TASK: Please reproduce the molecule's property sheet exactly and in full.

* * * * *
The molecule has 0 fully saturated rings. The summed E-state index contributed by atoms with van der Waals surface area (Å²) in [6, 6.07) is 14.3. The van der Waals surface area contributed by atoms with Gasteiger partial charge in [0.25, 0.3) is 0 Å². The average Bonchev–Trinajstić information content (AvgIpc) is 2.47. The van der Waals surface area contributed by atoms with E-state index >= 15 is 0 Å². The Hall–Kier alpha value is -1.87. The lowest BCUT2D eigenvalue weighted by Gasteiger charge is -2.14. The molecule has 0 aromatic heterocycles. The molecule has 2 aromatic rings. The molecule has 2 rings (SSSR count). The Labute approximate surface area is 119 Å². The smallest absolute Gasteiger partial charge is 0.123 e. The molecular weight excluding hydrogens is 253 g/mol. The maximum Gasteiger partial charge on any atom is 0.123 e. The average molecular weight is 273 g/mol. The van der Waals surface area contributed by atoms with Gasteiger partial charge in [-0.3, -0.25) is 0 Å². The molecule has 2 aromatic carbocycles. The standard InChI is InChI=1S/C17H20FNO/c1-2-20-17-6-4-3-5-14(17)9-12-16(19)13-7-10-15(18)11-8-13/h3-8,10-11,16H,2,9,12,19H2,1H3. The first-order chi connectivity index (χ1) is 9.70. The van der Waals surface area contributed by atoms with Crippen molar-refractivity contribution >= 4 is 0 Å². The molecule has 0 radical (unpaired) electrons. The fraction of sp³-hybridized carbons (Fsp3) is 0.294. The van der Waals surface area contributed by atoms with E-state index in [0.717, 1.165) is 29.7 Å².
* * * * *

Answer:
The molecule has 0 fully saturated rings. The summed E-state index contributed by atoms with van der Waals surface area (Å²) in [6, 6.07) is 14.3. The van der Waals surface area contributed by atoms with Gasteiger partial charge in [0.25, 0.3) is 0 Å². The average Bonchev–Trinajstić information content (AvgIpc) is 2.47. The van der Waals surface area contributed by atoms with E-state index >= 15 is 0 Å². The Hall–Kier alpha value is -1.87. The lowest BCUT2D eigenvalue weighted by Gasteiger charge is -2.14. The molecule has 0 aromatic heterocycles. The molecule has 2 aromatic rings. The molecule has 2 rings (SSSR count). The Labute approximate surface area is 119 Å². The smallest absolute Gasteiger partial charge is 0.123 e. The molecular weight excluding hydrogens is 253 g/mol. The maximum Gasteiger partial charge on any atom is 0.123 e. The average molecular weight is 273 g/mol. The van der Waals surface area contributed by atoms with Gasteiger partial charge in [-0.3, -0.25) is 0 Å². The molecule has 2 aromatic carbocycles. The standard InChI is InChI=1S/C17H20FNO/c1-2-20-17-6-4-3-5-14(17)9-12-16(19)13-7-10-15(18)11-8-13/h3-8,10-11,16H,2,9,12,19H2,1H3. The first-order chi connectivity index (χ1) is 9.70. The van der Waals surface area contributed by atoms with Crippen molar-refractivity contribution >= 4 is 0 Å². The molecule has 0 radical (unpaired) electrons. The fraction of sp³-hybridized carbons (Fsp3) is 0.294. The van der Waals surface area contributed by atoms with E-state index in [0.717, 1.165) is 29.7 Å².